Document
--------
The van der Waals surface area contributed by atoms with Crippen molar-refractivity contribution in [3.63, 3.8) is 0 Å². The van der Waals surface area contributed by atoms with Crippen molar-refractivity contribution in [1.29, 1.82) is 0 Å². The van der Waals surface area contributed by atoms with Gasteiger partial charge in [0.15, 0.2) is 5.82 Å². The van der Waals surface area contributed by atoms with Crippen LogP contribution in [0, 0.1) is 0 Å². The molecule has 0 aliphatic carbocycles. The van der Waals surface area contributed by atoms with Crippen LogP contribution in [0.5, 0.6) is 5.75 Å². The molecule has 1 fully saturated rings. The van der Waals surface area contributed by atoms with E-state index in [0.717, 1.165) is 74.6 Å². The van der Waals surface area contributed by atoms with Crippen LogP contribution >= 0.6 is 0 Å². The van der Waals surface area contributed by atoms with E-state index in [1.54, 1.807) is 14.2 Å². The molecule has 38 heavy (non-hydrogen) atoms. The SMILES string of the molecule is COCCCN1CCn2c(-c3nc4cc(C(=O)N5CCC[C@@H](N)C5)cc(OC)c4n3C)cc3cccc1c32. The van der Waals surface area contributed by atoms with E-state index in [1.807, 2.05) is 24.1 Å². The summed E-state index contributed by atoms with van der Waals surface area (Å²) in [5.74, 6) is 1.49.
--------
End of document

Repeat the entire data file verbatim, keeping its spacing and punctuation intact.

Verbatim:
The van der Waals surface area contributed by atoms with Crippen molar-refractivity contribution in [3.63, 3.8) is 0 Å². The van der Waals surface area contributed by atoms with Crippen molar-refractivity contribution in [1.29, 1.82) is 0 Å². The van der Waals surface area contributed by atoms with Gasteiger partial charge in [0.15, 0.2) is 5.82 Å². The van der Waals surface area contributed by atoms with Crippen LogP contribution in [0, 0.1) is 0 Å². The molecule has 0 aliphatic carbocycles. The van der Waals surface area contributed by atoms with Crippen LogP contribution in [0.5, 0.6) is 5.75 Å². The molecule has 1 fully saturated rings. The van der Waals surface area contributed by atoms with E-state index in [0.717, 1.165) is 74.6 Å². The van der Waals surface area contributed by atoms with Crippen LogP contribution >= 0.6 is 0 Å². The van der Waals surface area contributed by atoms with E-state index in [1.54, 1.807) is 14.2 Å². The molecule has 38 heavy (non-hydrogen) atoms. The SMILES string of the molecule is COCCCN1CCn2c(-c3nc4cc(C(=O)N5CCC[C@@H](N)C5)cc(OC)c4n3C)cc3cccc1c32. The van der Waals surface area contributed by atoms with E-state index in [1.807, 2.05) is 24.1 Å². The summed E-state index contributed by atoms with van der Waals surface area (Å²) in [5.74, 6) is 1.49.